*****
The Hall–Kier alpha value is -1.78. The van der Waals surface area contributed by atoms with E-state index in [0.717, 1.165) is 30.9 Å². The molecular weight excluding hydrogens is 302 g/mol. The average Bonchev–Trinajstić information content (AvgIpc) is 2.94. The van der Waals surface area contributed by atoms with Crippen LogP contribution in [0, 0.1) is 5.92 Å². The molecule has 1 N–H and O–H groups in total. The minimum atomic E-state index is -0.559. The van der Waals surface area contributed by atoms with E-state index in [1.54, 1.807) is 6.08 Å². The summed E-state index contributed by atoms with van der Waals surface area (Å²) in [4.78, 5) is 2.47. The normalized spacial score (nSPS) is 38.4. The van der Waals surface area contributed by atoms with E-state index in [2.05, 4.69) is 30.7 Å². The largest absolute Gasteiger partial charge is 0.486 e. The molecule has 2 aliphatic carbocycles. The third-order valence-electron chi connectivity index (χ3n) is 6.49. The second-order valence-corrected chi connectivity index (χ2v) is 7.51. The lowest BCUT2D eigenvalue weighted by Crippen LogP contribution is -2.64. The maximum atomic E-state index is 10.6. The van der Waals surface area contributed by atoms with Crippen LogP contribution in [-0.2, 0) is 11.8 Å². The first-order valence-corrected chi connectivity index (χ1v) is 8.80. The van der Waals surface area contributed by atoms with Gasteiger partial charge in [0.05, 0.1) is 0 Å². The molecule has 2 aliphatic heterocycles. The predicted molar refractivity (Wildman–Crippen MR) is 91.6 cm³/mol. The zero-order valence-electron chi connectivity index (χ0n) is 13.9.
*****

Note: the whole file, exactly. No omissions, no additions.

The Hall–Kier alpha value is -1.78. The van der Waals surface area contributed by atoms with E-state index in [0.717, 1.165) is 30.9 Å². The molecular weight excluding hydrogens is 302 g/mol. The average Bonchev–Trinajstić information content (AvgIpc) is 2.94. The van der Waals surface area contributed by atoms with Crippen LogP contribution in [0, 0.1) is 5.92 Å². The molecule has 1 N–H and O–H groups in total. The minimum atomic E-state index is -0.559. The van der Waals surface area contributed by atoms with E-state index in [1.54, 1.807) is 6.08 Å². The summed E-state index contributed by atoms with van der Waals surface area (Å²) in [4.78, 5) is 2.47. The normalized spacial score (nSPS) is 38.4. The van der Waals surface area contributed by atoms with E-state index in [2.05, 4.69) is 30.7 Å². The largest absolute Gasteiger partial charge is 0.486 e. The molecule has 2 aliphatic carbocycles. The third-order valence-electron chi connectivity index (χ3n) is 6.49. The second-order valence-corrected chi connectivity index (χ2v) is 7.51. The lowest BCUT2D eigenvalue weighted by Crippen LogP contribution is -2.64. The maximum atomic E-state index is 10.6. The van der Waals surface area contributed by atoms with Crippen LogP contribution in [-0.2, 0) is 11.8 Å². The first-order valence-corrected chi connectivity index (χ1v) is 8.80. The van der Waals surface area contributed by atoms with Gasteiger partial charge in [0.05, 0.1) is 0 Å². The molecule has 2 aliphatic heterocycles. The predicted molar refractivity (Wildman–Crippen MR) is 91.6 cm³/mol. The zero-order valence-electron chi connectivity index (χ0n) is 13.9.